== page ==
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Homework Help: Force of Friction on an Inclined Plane

  1. Jan 27, 2010 #1
    1. The problem statement, all variables and given/known data
    The diagram shows a 5kg block of lead released from rest at the top of an incline. The block has a speed of 6 m/s when it reaches the bottom. The angle between the slope and the ground is 40° and the slope is 10 m long.
    a) What is its PE at the top?
    b) What is its KE at the bottom?
    c) What is the work done by friction?
    d) What must be the coefficient of friction?


    2. Relevant equations
    I am having trouble finding the friction. Once i find the friction, i know how to find the coefficient force of friciton using Ffr=mu*Fn.

    3. The attempt at a solution
    For part a first I found what the height was by doing 10(sin(40))=Height and got 6.43 m. Than i plugged that into PE=mgh... 5(9.8)(6.43) ... getting 315.07J ...
    For part b I used KE=1/2(m)(v2) ... 1/2(5)(62) ... getting 90J ...
     
  2. jcsd
  3. Jan 27, 2010 #2

    kuruman

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    So you start with with 315 J of potential energy and zero kinetic energy. How much total energy would you have at the bottom of the incline if there were no friction?
     
    Last edited: Jan 27, 2010
  4. Jan 27, 2010 #3
    Would that still be 315 J?
     
  5. Jan 27, 2010 #4

    kuruman

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    Correct. With friction you only have 90 J. Where did the rest of the Joules go?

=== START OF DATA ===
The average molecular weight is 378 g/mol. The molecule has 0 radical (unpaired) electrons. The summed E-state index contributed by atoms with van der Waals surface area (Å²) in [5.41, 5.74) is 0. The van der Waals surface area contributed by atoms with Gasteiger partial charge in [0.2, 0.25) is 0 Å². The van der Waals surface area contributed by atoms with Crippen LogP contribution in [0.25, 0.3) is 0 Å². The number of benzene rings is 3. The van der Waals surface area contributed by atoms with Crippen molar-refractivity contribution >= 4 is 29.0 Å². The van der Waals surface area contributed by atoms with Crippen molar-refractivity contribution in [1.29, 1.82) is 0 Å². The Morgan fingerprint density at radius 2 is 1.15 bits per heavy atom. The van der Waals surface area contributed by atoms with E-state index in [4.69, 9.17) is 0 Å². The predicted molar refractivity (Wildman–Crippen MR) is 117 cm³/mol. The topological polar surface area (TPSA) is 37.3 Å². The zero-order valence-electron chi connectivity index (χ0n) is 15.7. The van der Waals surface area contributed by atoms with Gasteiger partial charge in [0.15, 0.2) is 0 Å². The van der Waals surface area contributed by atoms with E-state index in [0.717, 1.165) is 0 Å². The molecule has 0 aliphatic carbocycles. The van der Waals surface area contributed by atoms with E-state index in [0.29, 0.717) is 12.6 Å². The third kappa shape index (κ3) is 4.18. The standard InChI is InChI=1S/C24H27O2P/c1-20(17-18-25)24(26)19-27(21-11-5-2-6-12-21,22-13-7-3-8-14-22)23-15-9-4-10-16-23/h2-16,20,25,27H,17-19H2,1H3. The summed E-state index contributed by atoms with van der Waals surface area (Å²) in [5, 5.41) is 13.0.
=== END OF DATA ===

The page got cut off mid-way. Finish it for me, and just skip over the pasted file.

6. Jan 27, 2010 #5
    Heat is the only thing i could think of? But how do you know 90 J went to friction
     
  7. Jan 27, 2010 #6

    kuruman

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    I never said 90 J went to friction. At the bottom of the incline, you have 90 J. This means that 315-90 = 225 J went somewhere. As you say it is heat and this heat is generated by friction. So the block traveled 10 m and lost 225 J to friction. How can you use this information to find the work done by friction?
     
  8. Jan 28, 2010 #7
    Well i know Work=Fd but im not sure how to incorporate the joules..
     
  9. Jan 28, 2010 #8

    kuruman

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    The units of both work and energy are Joules.
     
  10. Jan 28, 2010 #9
    so just divide by 10?
     
  11. Jan 28, 2010 #10

    kuruman

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    Divide by 10 to get the answer to what part?
     
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